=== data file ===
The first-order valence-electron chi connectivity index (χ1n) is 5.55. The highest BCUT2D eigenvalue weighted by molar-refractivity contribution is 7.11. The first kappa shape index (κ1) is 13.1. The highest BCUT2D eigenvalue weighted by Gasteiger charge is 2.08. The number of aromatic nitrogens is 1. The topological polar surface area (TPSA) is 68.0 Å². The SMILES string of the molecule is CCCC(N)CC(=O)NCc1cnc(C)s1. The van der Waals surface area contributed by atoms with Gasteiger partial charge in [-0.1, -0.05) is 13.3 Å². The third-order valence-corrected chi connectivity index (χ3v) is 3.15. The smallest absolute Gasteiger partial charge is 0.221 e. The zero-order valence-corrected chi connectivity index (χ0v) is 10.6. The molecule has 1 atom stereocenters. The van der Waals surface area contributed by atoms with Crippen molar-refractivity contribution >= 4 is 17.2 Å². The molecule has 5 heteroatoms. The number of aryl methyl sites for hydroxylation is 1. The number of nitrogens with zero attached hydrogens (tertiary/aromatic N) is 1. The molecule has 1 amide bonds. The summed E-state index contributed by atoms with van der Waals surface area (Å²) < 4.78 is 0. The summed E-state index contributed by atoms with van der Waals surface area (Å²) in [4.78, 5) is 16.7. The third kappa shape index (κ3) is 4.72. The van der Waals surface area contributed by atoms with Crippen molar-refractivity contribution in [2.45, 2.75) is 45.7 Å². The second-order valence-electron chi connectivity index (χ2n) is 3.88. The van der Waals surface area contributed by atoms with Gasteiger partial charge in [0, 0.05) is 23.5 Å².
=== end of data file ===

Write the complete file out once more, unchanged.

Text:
The first-order valence-electron chi connectivity index (χ1n) is 5.55. The highest BCUT2D eigenvalue weighted by molar-refractivity contribution is 7.11. The first kappa shape index (κ1) is 13.1. The highest BCUT2D eigenvalue weighted by Gasteiger charge is 2.08. The number of aromatic nitrogens is 1. The topological polar surface area (TPSA) is 68.0 Å². The SMILES string of the molecule is CCCC(N)CC(=O)NCc1cnc(C)s1. The van der Waals surface area contributed by atoms with Gasteiger partial charge in [-0.1, -0.05) is 13.3 Å². The third-order valence-corrected chi connectivity index (χ3v) is 3.15. The smallest absolute Gasteiger partial charge is 0.221 e. The zero-order valence-corrected chi connectivity index (χ0v) is 10.6. The molecule has 1 atom stereocenters. The van der Waals surface area contributed by atoms with Crippen molar-refractivity contribution >= 4 is 17.2 Å². The molecule has 5 heteroatoms. The number of aryl methyl sites for hydroxylation is 1. The number of nitrogens with zero attached hydrogens (tertiary/aromatic N) is 1. The molecule has 1 amide bonds. The summed E-state index contributed by atoms with van der Waals surface area (Å²) < 4.78 is 0. The summed E-state index contributed by atoms with van der Waals surface area (Å²) in [4.78, 5) is 16.7. The third kappa shape index (κ3) is 4.72. The van der Waals surface area contributed by atoms with Crippen molar-refractivity contribution in [2.45, 2.75) is 45.7 Å². The second-order valence-electron chi connectivity index (χ2n) is 3.88. The van der Waals surface area contributed by atoms with Gasteiger partial charge in [0, 0.05) is 23.5 Å².